Fridborg et al. (2001): The current model of gibberellin (GA) signal transduction is based on a derepressible system and a number of candidate negative regulators have been identified in Arabidopsis. We previously have reported the identification of the Arabidopsis gene SHORT INTERNODES (SHI) that causes suppression of GA responses when constitutively activated. In this paper, we show by using reporter gene analysis that the SHI gene is expressed in young organs, e.g. shoot apices and root tips. The model predicts a suppressor of GA responses to be active in these tissues to prevent premature growth or development. To study the effect of SHI on GA signaling, we used a functional assay that measures effects of signaling components on a well-defined GA response; the up-regulation of alpha-amylase in barley (Hordeum vulgare) aleurones in response to GA treatment. We found that SHI was able to specifically block the activity of a high-isoelectric point alpha-amylase promoter following GA(3) treatment, which further supports that SHI is a suppressor of GA responses. We have identified two putative loss-of-function insertion alleles of SHI and lines homozygous for either of the new alleles show no phenotypic deviations from wild type. Because SHI belongs to a gene family consisting of nine members, we suggest that SHI and the SHI-related genes are functionally redundant. We also show that a functional ERECTA allele is able to partly suppress the dwarfing effect of the shi gain-of-function mutation, suggesting that the erecta mutation harbored by the Landsberg erecta ecotype is an enhancer of the shi dwarf phenotype.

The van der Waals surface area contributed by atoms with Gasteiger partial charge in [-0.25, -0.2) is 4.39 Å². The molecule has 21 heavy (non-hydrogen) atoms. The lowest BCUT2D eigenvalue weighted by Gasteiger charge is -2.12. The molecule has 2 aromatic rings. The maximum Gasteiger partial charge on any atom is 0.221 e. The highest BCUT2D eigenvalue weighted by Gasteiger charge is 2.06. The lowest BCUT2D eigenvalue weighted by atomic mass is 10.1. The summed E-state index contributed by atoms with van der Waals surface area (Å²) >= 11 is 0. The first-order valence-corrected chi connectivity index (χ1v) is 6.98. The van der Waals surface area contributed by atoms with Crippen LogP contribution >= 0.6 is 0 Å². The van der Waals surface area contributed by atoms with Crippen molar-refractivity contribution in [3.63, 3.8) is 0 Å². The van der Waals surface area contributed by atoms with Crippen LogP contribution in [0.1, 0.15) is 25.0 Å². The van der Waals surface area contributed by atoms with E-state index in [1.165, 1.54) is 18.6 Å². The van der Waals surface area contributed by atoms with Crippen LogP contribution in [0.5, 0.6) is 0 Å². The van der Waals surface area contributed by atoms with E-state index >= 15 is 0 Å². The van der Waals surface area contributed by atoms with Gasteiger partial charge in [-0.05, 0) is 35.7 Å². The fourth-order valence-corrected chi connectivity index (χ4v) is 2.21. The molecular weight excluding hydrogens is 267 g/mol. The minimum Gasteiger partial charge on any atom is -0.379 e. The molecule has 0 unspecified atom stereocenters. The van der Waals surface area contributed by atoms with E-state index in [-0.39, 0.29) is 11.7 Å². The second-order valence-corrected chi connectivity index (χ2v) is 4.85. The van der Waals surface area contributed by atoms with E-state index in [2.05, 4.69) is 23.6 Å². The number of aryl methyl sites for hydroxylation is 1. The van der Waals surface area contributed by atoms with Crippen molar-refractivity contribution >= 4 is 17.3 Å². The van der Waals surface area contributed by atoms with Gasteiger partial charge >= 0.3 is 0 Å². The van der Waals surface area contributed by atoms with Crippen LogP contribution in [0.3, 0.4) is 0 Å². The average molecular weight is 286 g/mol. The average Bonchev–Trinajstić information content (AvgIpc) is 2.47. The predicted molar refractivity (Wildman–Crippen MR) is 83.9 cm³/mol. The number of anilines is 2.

Fridborg, I; Kuusk, S; Robertson, M; Sundberg, E. 2001. The Arabidopsis protein SHI represses gibberellin responses in Arabidopsis and barley. Plant Physiol. 127(3):937-48 PubMed


Name: SRS
Class: TF
Number of species containing the TAP: 95
Number of available proteins: 650

The colour code corresponds to the rules for the domains:

should be contained
should not be contained

Domain rules:

(Domain names are clickable)

Phylogenetic tree for Archeaplastida:

To view the tree click here.

TAP distribution:

The following table shows the distribution of SRS over all species included in TAPscan. The values for e.g. a specific kingdom are shown in the tree below if you expand the tree for that kingdom.

Minimum Maximum Average Median Standard deviation

List of species containing SRS sorted by kingdomcladesupergrouporderfamily:

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expand kingdom Archaeplastida (660 proteins in 95 species)
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A list of species letter codes included in the protein names can be found here (opens in new tab).